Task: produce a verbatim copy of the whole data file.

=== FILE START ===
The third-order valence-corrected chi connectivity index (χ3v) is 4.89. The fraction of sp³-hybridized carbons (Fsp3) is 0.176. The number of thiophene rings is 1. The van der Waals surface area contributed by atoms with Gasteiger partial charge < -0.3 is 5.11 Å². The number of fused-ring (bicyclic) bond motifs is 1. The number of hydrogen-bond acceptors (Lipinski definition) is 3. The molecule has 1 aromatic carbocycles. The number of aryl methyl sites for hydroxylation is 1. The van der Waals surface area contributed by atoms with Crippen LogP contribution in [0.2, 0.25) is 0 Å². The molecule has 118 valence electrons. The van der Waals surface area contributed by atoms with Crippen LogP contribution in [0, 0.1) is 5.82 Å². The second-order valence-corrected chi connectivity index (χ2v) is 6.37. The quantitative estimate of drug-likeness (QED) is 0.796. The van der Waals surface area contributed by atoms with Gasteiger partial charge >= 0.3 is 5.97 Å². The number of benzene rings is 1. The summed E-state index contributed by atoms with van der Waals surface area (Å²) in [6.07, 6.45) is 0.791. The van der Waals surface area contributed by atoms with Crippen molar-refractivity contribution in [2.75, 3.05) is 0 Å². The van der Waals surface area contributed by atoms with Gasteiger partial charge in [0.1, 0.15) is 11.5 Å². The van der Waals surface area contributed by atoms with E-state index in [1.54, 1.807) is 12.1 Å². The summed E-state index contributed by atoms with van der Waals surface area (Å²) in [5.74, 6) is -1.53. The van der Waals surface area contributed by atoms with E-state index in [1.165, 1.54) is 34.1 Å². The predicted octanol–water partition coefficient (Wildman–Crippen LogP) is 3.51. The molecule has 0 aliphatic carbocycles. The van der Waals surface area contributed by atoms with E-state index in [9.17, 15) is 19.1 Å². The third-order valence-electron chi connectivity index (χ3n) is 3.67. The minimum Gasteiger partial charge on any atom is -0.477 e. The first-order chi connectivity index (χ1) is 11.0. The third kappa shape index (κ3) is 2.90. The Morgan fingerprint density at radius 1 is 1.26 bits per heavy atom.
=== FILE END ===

The third-order valence-corrected chi connectivity index (χ3v) is 4.89. The fraction of sp³-hybridized carbons (Fsp3) is 0.176. The number of thiophene rings is 1. The van der Waals surface area contributed by atoms with Gasteiger partial charge < -0.3 is 5.11 Å². The number of fused-ring (bicyclic) bond motifs is 1. The number of hydrogen-bond acceptors (Lipinski definition) is 3. The molecule has 1 aromatic carbocycles. The number of aryl methyl sites for hydroxylation is 1. The van der Waals surface area contributed by atoms with Crippen LogP contribution in [0.2, 0.25) is 0 Å². The molecule has 118 valence electrons. The van der Waals surface area contributed by atoms with Crippen LogP contribution in [0, 0.1) is 5.82 Å². The second-order valence-corrected chi connectivity index (χ2v) is 6.37. The quantitative estimate of drug-likeness (QED) is 0.796. The van der Waals surface area contributed by atoms with Gasteiger partial charge >= 0.3 is 5.97 Å². The number of benzene rings is 1. The summed E-state index contributed by atoms with van der Waals surface area (Å²) in [6.07, 6.45) is 0.791. The van der Waals surface area contributed by atoms with Crippen molar-refractivity contribution in [2.75, 3.05) is 0 Å². The van der Waals surface area contributed by atoms with Gasteiger partial charge in [0.1, 0.15) is 11.5 Å². The van der Waals surface area contributed by atoms with E-state index in [1.54, 1.807) is 12.1 Å². The summed E-state index contributed by atoms with van der Waals surface area (Å²) in [5.74, 6) is -1.53. The van der Waals surface area contributed by atoms with E-state index in [1.165, 1.54) is 34.1 Å². The predicted octanol–water partition coefficient (Wildman–Crippen LogP) is 3.51. The molecule has 0 aliphatic carbocycles. The van der Waals surface area contributed by atoms with E-state index in [9.17, 15) is 19.1 Å². The third-order valence-electron chi connectivity index (χ3n) is 3.67. The minimum Gasteiger partial charge on any atom is -0.477 e. The first-order chi connectivity index (χ1) is 11.0. The third kappa shape index (κ3) is 2.90. The Morgan fingerprint density at radius 1 is 1.26 bits per heavy atom.